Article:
How to make a political, musical performance?
(Expression of thoughts and feelings through music & Preparation for the performance)
Part 1: How to confront the group with different rhythms and sounds. By which means do they experience how to play given instruments, in order to produce certain effects for expressive purposes?
Part 2: How to make the group ready for a public performance
Youngsters from 15 to 23 years
Number of participants
Group from 10 to 20 people + 1 trainer
Pens / flipcharts/ reading materials/ music CDs/ instruments (mostly percussion), a ball
To learn how to use sounds and rhythm as a basic form of expression. To learn how to prepare for a performance
Step by step instructions
Step 1 (preliminary exercise)
Music analysis by music listening (mostly programmatic music). Try to make them familiar with music examples for a variety of expressive goals. Talk also about what music wants to express. Think of examples like social issues, political demands etc. and define one political issue you want to work on.
Make them acquainted with the instruments.
Show them how to make a stronger and lower sound, a more resounding vibration by drumming or a drier and shorter bang, a crescendo or a diminuendo, in order to have specific effects.
Give them some rhythmical indications and knowledge.
Try to build up a rhythmical sequence of produced effects (also by helping with graphic representation: longer or shorter lines, points, geometrical drawing or non geometrical drawing: analogical language). They should keep their political issue in their mind, in order to make the music underline their issues.
Open the floor for a creative process of identification between produced sounds, images, feelings, visions, thoughts and movements (it can be done by delivering written texts or pictures and drawings, as well as by letting the group inventing stories). Connect the musical part to political issues or political demands.
Discuss together with the group the structure of the performance from introduction through the sections till the end, so that they have a clear structural understanding.
Review of the performance´s musical junctions and transitions to link the different sections, so to give the group reference points for the performance.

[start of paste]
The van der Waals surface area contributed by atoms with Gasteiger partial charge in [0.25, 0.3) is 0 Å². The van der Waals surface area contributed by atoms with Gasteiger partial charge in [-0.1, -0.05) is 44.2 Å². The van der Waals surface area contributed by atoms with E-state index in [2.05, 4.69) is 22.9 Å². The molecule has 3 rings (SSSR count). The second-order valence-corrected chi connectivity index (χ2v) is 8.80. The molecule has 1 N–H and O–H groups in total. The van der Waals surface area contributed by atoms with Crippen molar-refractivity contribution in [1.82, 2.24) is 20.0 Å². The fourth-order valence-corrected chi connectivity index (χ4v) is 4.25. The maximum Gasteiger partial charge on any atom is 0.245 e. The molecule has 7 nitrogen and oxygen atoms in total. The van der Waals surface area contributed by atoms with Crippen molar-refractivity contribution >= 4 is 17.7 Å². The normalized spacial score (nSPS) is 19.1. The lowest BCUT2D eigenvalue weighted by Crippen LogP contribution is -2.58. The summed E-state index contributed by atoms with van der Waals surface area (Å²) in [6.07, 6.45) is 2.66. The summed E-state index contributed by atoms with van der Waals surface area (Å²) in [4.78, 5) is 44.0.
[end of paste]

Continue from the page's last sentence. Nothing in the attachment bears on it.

During the rehearsal point-out what are the musical elements of the performance linked to the themes/subjects (in our case the topics of nature protections and preservation) that have been chosen by the group to be represented/expressed.
Coach and counsel, even individually, the persons who have to perform the turning moments of the performance (junctions and sections' transitions).
Try to find the way to communicate (talking, collective reflection, exemplification with instruments) your idea of the performance and see if the group can follow it or it has to be adapted according to the suggestions and the interpretative skills of the group. Try also to see if the group can respond even to challenging inputs that they have not yet experienced (like more challenging rhythmical patterns or a variation of expression and dynamic in playing).
Rehearse once or more times the different sections and once the entire performance. Point out above all the expressive importance of the beginning and the end. Accompany the group as if they were telling a story and underline the closeness between music and spoken language, so that the musical language becomes to them more and more understandable.
Tips for the trainer
The process requires sessions where the trainer has to stimulate the group to self-reflection, questioning and answering so to feed thinking and imagination, in order to link music with movements, images, political awareness, knowledge of oneself.
Any other comment
This method is created by and for trained musicians. It makes sense if the facilitators are musicians or at least have some experience and musical experimentation.